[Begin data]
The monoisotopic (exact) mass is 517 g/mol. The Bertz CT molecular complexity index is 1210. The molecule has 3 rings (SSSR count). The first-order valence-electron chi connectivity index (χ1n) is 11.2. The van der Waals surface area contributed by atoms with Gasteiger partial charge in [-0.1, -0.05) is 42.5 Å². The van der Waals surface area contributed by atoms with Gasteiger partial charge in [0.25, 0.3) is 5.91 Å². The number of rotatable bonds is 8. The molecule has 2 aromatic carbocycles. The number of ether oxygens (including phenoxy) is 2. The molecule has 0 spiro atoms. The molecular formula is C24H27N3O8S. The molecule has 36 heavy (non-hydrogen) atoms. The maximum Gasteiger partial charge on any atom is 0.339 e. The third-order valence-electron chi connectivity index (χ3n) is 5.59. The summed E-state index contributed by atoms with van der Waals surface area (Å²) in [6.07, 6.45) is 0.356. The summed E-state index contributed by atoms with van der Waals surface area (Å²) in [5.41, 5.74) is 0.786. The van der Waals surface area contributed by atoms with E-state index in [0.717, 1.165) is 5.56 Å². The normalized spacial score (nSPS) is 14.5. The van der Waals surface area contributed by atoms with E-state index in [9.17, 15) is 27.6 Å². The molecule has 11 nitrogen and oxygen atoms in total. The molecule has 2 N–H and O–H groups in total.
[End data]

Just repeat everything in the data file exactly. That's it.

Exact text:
The monoisotopic (exact) mass is 517 g/mol. The Bertz CT molecular complexity index is 1210. The molecule has 3 rings (SSSR count). The first-order valence-electron chi connectivity index (χ1n) is 11.2. The van der Waals surface area contributed by atoms with Gasteiger partial charge in [-0.1, -0.05) is 42.5 Å². The van der Waals surface area contributed by atoms with Gasteiger partial charge in [0.25, 0.3) is 5.91 Å². The number of rotatable bonds is 8. The molecule has 2 aromatic carbocycles. The number of ether oxygens (including phenoxy) is 2. The molecule has 0 spiro atoms. The molecular formula is C24H27N3O8S. The molecule has 36 heavy (non-hydrogen) atoms. The maximum Gasteiger partial charge on any atom is 0.339 e. The third-order valence-electron chi connectivity index (χ3n) is 5.59. The summed E-state index contributed by atoms with van der Waals surface area (Å²) in [6.07, 6.45) is 0.356. The summed E-state index contributed by atoms with van der Waals surface area (Å²) in [5.41, 5.74) is 0.786. The van der Waals surface area contributed by atoms with E-state index in [0.717, 1.165) is 5.56 Å². The normalized spacial score (nSPS) is 14.5. The van der Waals surface area contributed by atoms with E-state index in [9.17, 15) is 27.6 Å². The molecule has 11 nitrogen and oxygen atoms in total. The molecule has 2 N–H and O–H groups in total.